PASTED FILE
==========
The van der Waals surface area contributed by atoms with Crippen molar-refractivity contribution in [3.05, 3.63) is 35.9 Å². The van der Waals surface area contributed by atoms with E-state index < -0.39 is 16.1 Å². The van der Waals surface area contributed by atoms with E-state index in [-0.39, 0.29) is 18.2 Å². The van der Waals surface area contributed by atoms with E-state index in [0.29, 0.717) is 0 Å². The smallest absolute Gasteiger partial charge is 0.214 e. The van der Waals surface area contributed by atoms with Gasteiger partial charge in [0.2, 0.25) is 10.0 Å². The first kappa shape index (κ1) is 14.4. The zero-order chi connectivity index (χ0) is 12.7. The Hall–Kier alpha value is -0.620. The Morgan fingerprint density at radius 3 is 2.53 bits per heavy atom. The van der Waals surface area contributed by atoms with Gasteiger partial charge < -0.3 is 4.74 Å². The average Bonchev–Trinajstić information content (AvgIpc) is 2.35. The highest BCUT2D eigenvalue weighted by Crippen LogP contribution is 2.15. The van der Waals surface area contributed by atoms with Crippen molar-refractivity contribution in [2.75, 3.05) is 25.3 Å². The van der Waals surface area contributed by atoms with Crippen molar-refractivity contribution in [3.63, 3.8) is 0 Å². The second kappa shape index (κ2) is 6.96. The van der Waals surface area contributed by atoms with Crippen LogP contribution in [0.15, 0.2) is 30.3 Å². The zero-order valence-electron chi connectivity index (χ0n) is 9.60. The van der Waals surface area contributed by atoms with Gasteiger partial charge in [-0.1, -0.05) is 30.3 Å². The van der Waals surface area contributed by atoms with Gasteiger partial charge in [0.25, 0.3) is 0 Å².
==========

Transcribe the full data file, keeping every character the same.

The van der Waals surface area contributed by atoms with Crippen molar-refractivity contribution in [3.05, 3.63) is 35.9 Å². The van der Waals surface area contributed by atoms with E-state index < -0.39 is 16.1 Å². The van der Waals surface area contributed by atoms with E-state index in [-0.39, 0.29) is 18.2 Å². The van der Waals surface area contributed by atoms with E-state index in [0.29, 0.717) is 0 Å². The smallest absolute Gasteiger partial charge is 0.214 e. The van der Waals surface area contributed by atoms with Gasteiger partial charge in [0.2, 0.25) is 10.0 Å². The first kappa shape index (κ1) is 14.4. The zero-order chi connectivity index (χ0) is 12.7. The Hall–Kier alpha value is -0.620. The Morgan fingerprint density at radius 3 is 2.53 bits per heavy atom. The van der Waals surface area contributed by atoms with Gasteiger partial charge < -0.3 is 4.74 Å². The average Bonchev–Trinajstić information content (AvgIpc) is 2.35. The highest BCUT2D eigenvalue weighted by Crippen LogP contribution is 2.15. The van der Waals surface area contributed by atoms with Crippen molar-refractivity contribution in [2.75, 3.05) is 25.3 Å². The van der Waals surface area contributed by atoms with Crippen molar-refractivity contribution in [3.63, 3.8) is 0 Å². The second kappa shape index (κ2) is 6.96. The van der Waals surface area contributed by atoms with Crippen LogP contribution in [0.15, 0.2) is 30.3 Å². The zero-order valence-electron chi connectivity index (χ0n) is 9.60. The van der Waals surface area contributed by atoms with Gasteiger partial charge in [-0.1, -0.05) is 30.3 Å². The van der Waals surface area contributed by atoms with Gasteiger partial charge in [0.25, 0.3) is 0 Å².